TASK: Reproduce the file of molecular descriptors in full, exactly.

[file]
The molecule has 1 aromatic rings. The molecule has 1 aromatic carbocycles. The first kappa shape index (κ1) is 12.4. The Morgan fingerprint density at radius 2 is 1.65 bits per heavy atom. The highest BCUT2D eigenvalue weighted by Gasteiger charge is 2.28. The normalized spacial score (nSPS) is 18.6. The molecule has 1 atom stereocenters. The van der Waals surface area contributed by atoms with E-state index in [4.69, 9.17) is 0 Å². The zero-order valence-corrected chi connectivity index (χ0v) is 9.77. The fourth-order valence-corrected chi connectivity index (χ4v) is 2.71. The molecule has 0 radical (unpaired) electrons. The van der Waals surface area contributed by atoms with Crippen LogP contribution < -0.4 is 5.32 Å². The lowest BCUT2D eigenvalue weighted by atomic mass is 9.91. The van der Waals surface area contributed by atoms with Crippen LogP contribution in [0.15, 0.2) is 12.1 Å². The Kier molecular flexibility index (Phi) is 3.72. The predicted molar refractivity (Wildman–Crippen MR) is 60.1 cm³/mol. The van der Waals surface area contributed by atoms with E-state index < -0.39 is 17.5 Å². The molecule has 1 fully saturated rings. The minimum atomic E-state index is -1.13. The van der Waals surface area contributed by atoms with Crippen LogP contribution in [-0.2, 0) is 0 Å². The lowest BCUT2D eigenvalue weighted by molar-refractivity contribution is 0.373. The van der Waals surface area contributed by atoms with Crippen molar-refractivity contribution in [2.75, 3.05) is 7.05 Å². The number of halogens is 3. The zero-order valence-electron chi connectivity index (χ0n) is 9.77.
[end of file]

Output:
The molecule has 1 aromatic rings. The molecule has 1 aromatic carbocycles. The first kappa shape index (κ1) is 12.4. The Morgan fingerprint density at radius 2 is 1.65 bits per heavy atom. The highest BCUT2D eigenvalue weighted by Gasteiger charge is 2.28. The normalized spacial score (nSPS) is 18.6. The molecule has 1 atom stereocenters. The van der Waals surface area contributed by atoms with E-state index in [4.69, 9.17) is 0 Å². The zero-order valence-corrected chi connectivity index (χ0v) is 9.77. The fourth-order valence-corrected chi connectivity index (χ4v) is 2.71. The molecule has 0 radical (unpaired) electrons. The van der Waals surface area contributed by atoms with Crippen LogP contribution < -0.4 is 5.32 Å². The lowest BCUT2D eigenvalue weighted by atomic mass is 9.91. The van der Waals surface area contributed by atoms with Crippen LogP contribution in [0.15, 0.2) is 12.1 Å². The Kier molecular flexibility index (Phi) is 3.72. The predicted molar refractivity (Wildman–Crippen MR) is 60.1 cm³/mol. The van der Waals surface area contributed by atoms with E-state index < -0.39 is 17.5 Å². The molecule has 1 fully saturated rings. The minimum atomic E-state index is -1.13. The van der Waals surface area contributed by atoms with Crippen LogP contribution in [-0.2, 0) is 0 Å². The lowest BCUT2D eigenvalue weighted by molar-refractivity contribution is 0.373. The van der Waals surface area contributed by atoms with Crippen molar-refractivity contribution in [2.75, 3.05) is 7.05 Å². The number of halogens is 3. The zero-order valence-electron chi connectivity index (χ0n) is 9.77.